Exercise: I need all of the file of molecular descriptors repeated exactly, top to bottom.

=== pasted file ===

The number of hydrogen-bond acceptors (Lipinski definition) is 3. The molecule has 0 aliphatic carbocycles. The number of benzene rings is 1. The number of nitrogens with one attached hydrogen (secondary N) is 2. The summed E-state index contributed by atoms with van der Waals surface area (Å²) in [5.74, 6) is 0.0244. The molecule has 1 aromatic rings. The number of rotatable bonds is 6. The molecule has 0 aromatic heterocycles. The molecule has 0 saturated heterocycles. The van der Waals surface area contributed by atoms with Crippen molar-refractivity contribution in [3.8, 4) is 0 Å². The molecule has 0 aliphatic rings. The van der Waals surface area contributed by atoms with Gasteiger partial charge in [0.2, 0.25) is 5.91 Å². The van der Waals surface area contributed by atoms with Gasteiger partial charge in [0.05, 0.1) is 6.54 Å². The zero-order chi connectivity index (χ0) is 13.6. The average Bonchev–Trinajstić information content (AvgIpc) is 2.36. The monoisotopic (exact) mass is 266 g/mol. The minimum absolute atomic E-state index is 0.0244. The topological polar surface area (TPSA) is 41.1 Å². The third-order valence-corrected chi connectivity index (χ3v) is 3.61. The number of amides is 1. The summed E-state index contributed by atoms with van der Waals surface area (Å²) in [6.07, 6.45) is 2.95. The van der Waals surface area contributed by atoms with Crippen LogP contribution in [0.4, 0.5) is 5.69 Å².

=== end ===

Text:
The number of hydrogen-bond acceptors (Lipinski definition) is 3. The molecule has 0 aliphatic carbocycles. The number of benzene rings is 1. The number of nitrogens with one attached hydrogen (secondary N) is 2. The summed E-state index contributed by atoms with van der Waals surface area (Å²) in [5.74, 6) is 0.0244. The molecule has 1 aromatic rings. The number of rotatable bonds is 6. The molecule has 0 aromatic heterocycles. The molecule has 0 saturated heterocycles. The van der Waals surface area contributed by atoms with Crippen molar-refractivity contribution in [3.8, 4) is 0 Å². The molecule has 0 aliphatic rings. The van der Waals surface area contributed by atoms with Gasteiger partial charge in [0.2, 0.25) is 5.91 Å². The van der Waals surface area contributed by atoms with Gasteiger partial charge in [0.05, 0.1) is 6.54 Å². The zero-order chi connectivity index (χ0) is 13.6. The average Bonchev–Trinajstić information content (AvgIpc) is 2.36. The monoisotopic (exact) mass is 266 g/mol. The minimum absolute atomic E-state index is 0.0244. The topological polar surface area (TPSA) is 41.1 Å². The third-order valence-corrected chi connectivity index (χ3v) is 3.61. The number of amides is 1. The summed E-state index contributed by atoms with van der Waals surface area (Å²) in [6.07, 6.45) is 2.95. The van der Waals surface area contributed by atoms with Crippen LogP contribution in [0.4, 0.5) is 5.69 Å².